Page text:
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Friday, August 5, 2022

P-hailing riders lament falling incomes, ‘unfair’ compensation


A group of food and delivery riders spoke of allegedly unfair wages and shrinking incomes at a press conference today, amid a 24-hour nationwide strike.

One of them, Boo (not his real name), lamented seeing his earnings falling by more than half over the years.

“During the MCO or before the pandemic, riders who worked from morning to afternoon could earn about RM100, but it’s tough for us to reach even RM40 nowadays,” he said.

He also claimed that riders taking double orders from the same restaurant to two different clients used to earn full wages for both orders, but this is no longer the case.

“For example, if you get a double order, previously you can get RM12 or RM16 for two orders, but now there are riders who only get RM8 for two orders even though the delivery is quite far.

“Then they reduced the rate per kilometre without notice. Recently they said it’s a technical issue, but it’s the same excuse repeated again and again - technical error.”

In addition, Boo pointed to a discrepancy between Grab’s navigation service and popular navigation apps such as Google Maps and Waze.

“There was once the map showed (the route) is 15km, but (Grab’s) map might show it is 12km long, or maybe less.

“They would also calculate based on shortcuts, but not all shortcuts can be used. There are some that are impassable,” he said.

‘The longer you work, the less you earn’

Mohd Firdaus, another p-hailing rider, said these issues have been raised since July 2020 when they sent a memorandum to Human Resources Minister M Saravanan.

However, the problem remains unresolved and has even worsened.

“It’s quite unique working as a p-hailing rider – The longer we work in this industry, the less we earn.

“Previously, we may get RM90 for taking 10 orders, but now maybe only RM50 for nine orders.”

He voiced disappointment that despite inflation, p-hailing companies kept cutting their wages. On top of that, riders have to pay for insurance and make EPF contributions out of their own pocket.

Other riders at the press conference complained that they often get punished by p-hailing platforms when a customer makes a complaint, without their explanations being taken into account.

They said p-hailing companies treat them as “expendable” since there will always be new riders joining the industry.

Also present at the press conference at PKR’s headquarters are the party’s youth chief Adam Adli Abdul Halim, deputy youth chief Kamil Munim, and PKR Youth strategic director Bryan Ng Yiih Min.

Adam likened the p-hailing riders’ predicament to “modern slavery” since neither the government nor p-hailing platforms have clear laws or regulations to protect the riders.

“This issue has been fought over for three to four years and has been brought to many political parties, the government, and NGOs; but it has not yet reached any resolution.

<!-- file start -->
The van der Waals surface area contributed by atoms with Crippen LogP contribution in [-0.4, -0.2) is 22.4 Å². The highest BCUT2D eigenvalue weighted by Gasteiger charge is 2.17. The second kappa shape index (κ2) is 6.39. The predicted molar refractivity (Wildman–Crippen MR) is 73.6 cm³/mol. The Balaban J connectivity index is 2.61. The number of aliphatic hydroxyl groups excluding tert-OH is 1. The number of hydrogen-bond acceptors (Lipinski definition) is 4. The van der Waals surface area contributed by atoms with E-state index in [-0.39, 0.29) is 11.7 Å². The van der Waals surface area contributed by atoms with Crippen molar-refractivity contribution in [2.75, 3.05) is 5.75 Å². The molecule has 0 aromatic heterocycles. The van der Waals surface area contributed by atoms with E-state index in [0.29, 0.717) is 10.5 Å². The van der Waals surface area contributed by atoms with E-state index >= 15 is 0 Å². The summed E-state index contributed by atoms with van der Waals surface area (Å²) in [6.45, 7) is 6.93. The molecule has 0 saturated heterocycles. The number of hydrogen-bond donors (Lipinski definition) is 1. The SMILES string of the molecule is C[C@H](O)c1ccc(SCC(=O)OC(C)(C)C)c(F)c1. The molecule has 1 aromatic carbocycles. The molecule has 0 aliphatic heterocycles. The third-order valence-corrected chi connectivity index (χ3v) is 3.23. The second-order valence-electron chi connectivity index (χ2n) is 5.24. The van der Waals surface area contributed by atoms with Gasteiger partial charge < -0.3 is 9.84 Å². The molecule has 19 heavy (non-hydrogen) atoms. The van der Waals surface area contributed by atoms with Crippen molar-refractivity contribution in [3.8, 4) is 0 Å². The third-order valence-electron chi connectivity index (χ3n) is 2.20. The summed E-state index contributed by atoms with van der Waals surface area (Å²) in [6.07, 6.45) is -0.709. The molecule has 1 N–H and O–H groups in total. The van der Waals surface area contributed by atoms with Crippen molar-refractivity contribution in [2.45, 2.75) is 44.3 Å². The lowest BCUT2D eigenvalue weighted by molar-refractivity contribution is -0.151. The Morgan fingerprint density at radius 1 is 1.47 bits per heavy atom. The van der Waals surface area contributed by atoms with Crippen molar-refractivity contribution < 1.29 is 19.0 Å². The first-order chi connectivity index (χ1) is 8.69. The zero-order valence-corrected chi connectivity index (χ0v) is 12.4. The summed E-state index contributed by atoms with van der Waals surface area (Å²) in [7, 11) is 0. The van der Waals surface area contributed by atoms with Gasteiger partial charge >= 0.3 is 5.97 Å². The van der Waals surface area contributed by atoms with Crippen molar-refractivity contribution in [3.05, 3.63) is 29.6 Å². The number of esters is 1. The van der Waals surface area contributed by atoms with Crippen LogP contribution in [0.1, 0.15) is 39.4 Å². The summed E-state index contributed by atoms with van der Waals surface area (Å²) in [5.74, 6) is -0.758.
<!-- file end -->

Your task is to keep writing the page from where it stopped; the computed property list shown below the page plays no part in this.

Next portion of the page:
“We urge the government, especially the Human Resources Ministry to take serious steps and not just give Panadol or candy.

“We also reject Grab’s response claiming this to be a technical issue. As the riders mentioned, this excuse was used by the company many times.”

‘Freelancers’, not employees

Ng urged the government to amend the Employment Act 1955 such that p-hailing riders would be recognised not as “partners” or “freelancers” but as employees.

“The riders have to wear the company’s uniform and bags while delivering food, and observe minimum working hours, but they cannot negotiate their pay rates with the companies.

“It shows that the p-hailing companies have full control of the riders and there is a similar case in the UK where the court ruled that the riders should be employees,” said Bryan.

Although p-hailing companies were initially touted as a way for people to earn a side income, Kamil said they have now become a large economic sector that is raking in huge profits.

Hence, he said these companies should provide the necessary protection to the riders who have helped their business prosper.

Today, p-hailing riders from multiple platforms are holding a 24-hour nationwide strike since midnight to protest their working conditions.

A group of about 100 riders also gathered at multiple locations in the Klang Valley today at 4pm today before converging on Grab’s headquarters in Petaling Jaya to hand over a memorandum.

The “Food Delivery Blackout” protestors urged Grab to evaluate fare payment rates according to the pick-up and delivery distance.

Following the announcement of a strike, Grab issued a statement yesterday saying the income reduction faced by “a small group” of delivery partners last month was due to a technical glitch which has been rectified. It said it is committed to supporting its delivery-partner community. - Mkini

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